United Kingdom retail sales are rising much faster than expected

United Kingdom retail sales are rising much faster than expected

United Kingdom retail sales are rising much faster than expected

United Kingdom retail sales increased 1.1% between October and November, while year-on-year growth rose 1.6%, official statistics reveal.

Spending in terms of cash was 4.7% higher.

"The boost from Black Friday will be fleeting", Samuel Tombs of Pantheon Macroeconomics said.

Ruth Gregory, UK economist at Capital Economics, said the strength of November's sales might simply have meant spending brought forward from December, potentially knocking growth in the run-up to Christmas.

The data is likely to appease Central Bank of England, which for the first time raised interest rates over more than a decade last month.

Household electrical appliances led growth in sales, partly due to reduced prices during the Black Friday sales.

With three of the last four November retail sales prints from the ONS have risen in excess of 1% and from 2014 to 2016 the level of seasonally adjusted sales in the month have been above the 12-month average, the statistical authority was felt to be struggling to adjust to the effects of the new seasonal sales regime.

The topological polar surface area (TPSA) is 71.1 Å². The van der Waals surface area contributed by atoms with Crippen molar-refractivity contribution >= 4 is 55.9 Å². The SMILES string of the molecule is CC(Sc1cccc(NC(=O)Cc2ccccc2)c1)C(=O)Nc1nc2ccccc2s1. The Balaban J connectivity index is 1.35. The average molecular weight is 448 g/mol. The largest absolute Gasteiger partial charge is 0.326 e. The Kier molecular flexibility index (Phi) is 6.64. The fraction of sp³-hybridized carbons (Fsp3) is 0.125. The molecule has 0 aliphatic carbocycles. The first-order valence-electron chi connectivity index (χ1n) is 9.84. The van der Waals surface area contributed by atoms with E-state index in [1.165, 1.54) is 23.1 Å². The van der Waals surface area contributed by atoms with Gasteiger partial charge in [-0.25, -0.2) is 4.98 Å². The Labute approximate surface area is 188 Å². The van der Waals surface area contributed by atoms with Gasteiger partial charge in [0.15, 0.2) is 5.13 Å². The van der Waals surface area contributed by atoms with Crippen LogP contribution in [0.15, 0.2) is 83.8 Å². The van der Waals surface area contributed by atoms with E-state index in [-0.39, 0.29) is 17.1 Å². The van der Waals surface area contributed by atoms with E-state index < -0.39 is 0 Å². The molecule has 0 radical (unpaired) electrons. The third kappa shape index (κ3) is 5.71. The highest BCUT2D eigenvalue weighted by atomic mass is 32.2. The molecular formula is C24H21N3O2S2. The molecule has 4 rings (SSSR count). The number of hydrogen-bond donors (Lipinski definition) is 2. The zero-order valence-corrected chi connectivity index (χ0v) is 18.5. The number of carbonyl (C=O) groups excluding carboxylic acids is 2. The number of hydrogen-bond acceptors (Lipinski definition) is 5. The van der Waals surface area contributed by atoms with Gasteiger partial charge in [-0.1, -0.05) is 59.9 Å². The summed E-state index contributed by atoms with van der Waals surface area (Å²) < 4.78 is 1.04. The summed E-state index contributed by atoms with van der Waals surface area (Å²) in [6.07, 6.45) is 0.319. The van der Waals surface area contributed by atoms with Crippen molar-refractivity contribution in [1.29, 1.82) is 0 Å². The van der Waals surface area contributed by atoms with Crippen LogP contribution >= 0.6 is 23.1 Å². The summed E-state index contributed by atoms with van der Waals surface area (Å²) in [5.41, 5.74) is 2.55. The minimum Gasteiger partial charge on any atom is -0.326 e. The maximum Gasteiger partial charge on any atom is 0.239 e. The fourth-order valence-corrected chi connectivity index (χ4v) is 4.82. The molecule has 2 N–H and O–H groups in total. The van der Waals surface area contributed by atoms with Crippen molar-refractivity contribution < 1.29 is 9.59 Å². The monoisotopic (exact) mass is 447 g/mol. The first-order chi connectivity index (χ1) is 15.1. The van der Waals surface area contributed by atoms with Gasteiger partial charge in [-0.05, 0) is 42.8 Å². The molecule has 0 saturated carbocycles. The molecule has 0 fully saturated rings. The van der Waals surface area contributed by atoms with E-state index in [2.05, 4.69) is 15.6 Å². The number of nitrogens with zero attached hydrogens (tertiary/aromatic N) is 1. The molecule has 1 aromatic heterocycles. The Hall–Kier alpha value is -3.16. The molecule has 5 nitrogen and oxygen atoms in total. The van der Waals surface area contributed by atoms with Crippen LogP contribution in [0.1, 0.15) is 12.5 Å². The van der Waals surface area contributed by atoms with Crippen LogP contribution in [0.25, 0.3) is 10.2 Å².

The data are adjusted seasonally, but the statistics agency said might not completely strip out the Black Friday effect, as the promotion period, a phenomenon that is relatively recent borrowed from the US, has increased significantly in Britain over the past few years.

Black Friday boosted high street sales and helped retailed post'reasonably strong results in the run-up to Christmas
Black Friday boosted high street sales and helped retailed post'reasonably strong results in the run-up to Christmas

Looking at the past three months as a whole, which smoothes out monthly volatility, the picture is gloomier. City economists had forecast growth of 0.4%.

Official data earlier this week showed that consumer price inflation rose to its highest in almost six years at 3.1 percent in November, while the number of people in work fell for a second consecutive month.

Total average store prices increased by 3.1 per cent in November 2017 when compared with the same period previous year.

On a month-on-month basis, sales rose 1.1 per cent, compared with expectations of a 0.4 per cent rise.

ONS senior statistician Rhian Murphy told media: "Household goods stores had a good November, with a number of businesses saying that Black Friday promotions boosted sales".

But home furnishings company Carpetright CPRC.L cut forecasts after warning of fragile consumer confidence.

One economist from a bank in London said that the figures for retail sales added to signs from the nation's factories that the economy of Britain has picked up some momentum late in 2017 and he believed the momentum would continue into next year.


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